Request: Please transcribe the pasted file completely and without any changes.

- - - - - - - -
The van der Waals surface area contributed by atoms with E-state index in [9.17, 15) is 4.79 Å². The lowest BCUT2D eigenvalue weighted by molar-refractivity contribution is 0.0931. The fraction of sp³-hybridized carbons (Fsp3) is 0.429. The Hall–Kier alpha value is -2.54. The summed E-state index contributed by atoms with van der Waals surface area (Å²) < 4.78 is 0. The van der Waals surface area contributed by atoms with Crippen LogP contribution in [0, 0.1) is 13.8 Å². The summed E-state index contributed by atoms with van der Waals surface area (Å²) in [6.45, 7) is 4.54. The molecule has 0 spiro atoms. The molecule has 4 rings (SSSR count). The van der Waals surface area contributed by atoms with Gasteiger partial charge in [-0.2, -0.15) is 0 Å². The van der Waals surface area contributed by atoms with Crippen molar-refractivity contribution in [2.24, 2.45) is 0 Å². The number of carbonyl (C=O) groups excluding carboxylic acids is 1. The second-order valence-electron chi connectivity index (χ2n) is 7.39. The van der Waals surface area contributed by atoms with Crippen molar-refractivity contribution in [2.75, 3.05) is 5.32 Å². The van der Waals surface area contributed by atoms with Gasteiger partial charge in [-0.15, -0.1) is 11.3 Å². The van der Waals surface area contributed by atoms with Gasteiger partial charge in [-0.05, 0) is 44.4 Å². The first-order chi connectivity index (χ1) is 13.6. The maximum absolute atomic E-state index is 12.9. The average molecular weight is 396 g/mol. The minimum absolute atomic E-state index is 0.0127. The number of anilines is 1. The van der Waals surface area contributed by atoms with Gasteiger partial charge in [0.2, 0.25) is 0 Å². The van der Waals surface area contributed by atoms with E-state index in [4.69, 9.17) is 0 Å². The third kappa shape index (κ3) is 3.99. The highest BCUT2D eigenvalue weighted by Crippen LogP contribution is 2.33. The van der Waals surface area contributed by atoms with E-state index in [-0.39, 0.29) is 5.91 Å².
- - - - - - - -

The van der Waals surface area contributed by atoms with E-state index in [9.17, 15) is 4.79 Å². The lowest BCUT2D eigenvalue weighted by molar-refractivity contribution is 0.0931. The fraction of sp³-hybridized carbons (Fsp3) is 0.429. The Hall–Kier alpha value is -2.54. The summed E-state index contributed by atoms with van der Waals surface area (Å²) < 4.78 is 0. The van der Waals surface area contributed by atoms with Crippen LogP contribution in [0, 0.1) is 13.8 Å². The summed E-state index contributed by atoms with van der Waals surface area (Å²) in [6.45, 7) is 4.54. The molecule has 0 spiro atoms. The molecule has 4 rings (SSSR count). The van der Waals surface area contributed by atoms with Gasteiger partial charge in [-0.2, -0.15) is 0 Å². The van der Waals surface area contributed by atoms with Crippen molar-refractivity contribution in [2.24, 2.45) is 0 Å². The number of carbonyl (C=O) groups excluding carboxylic acids is 1. The second-order valence-electron chi connectivity index (χ2n) is 7.39. The van der Waals surface area contributed by atoms with Crippen molar-refractivity contribution in [2.75, 3.05) is 5.32 Å². The van der Waals surface area contributed by atoms with Gasteiger partial charge in [-0.15, -0.1) is 11.3 Å². The van der Waals surface area contributed by atoms with Gasteiger partial charge in [-0.05, 0) is 44.4 Å². The first-order chi connectivity index (χ1) is 13.6. The maximum absolute atomic E-state index is 12.9. The average molecular weight is 396 g/mol. The minimum absolute atomic E-state index is 0.0127. The number of anilines is 1. The van der Waals surface area contributed by atoms with Gasteiger partial charge in [0.2, 0.25) is 0 Å². The van der Waals surface area contributed by atoms with E-state index in [4.69, 9.17) is 0 Å². The third kappa shape index (κ3) is 3.99. The highest BCUT2D eigenvalue weighted by Crippen LogP contribution is 2.33. The van der Waals surface area contributed by atoms with E-state index in [-0.39, 0.29) is 5.91 Å².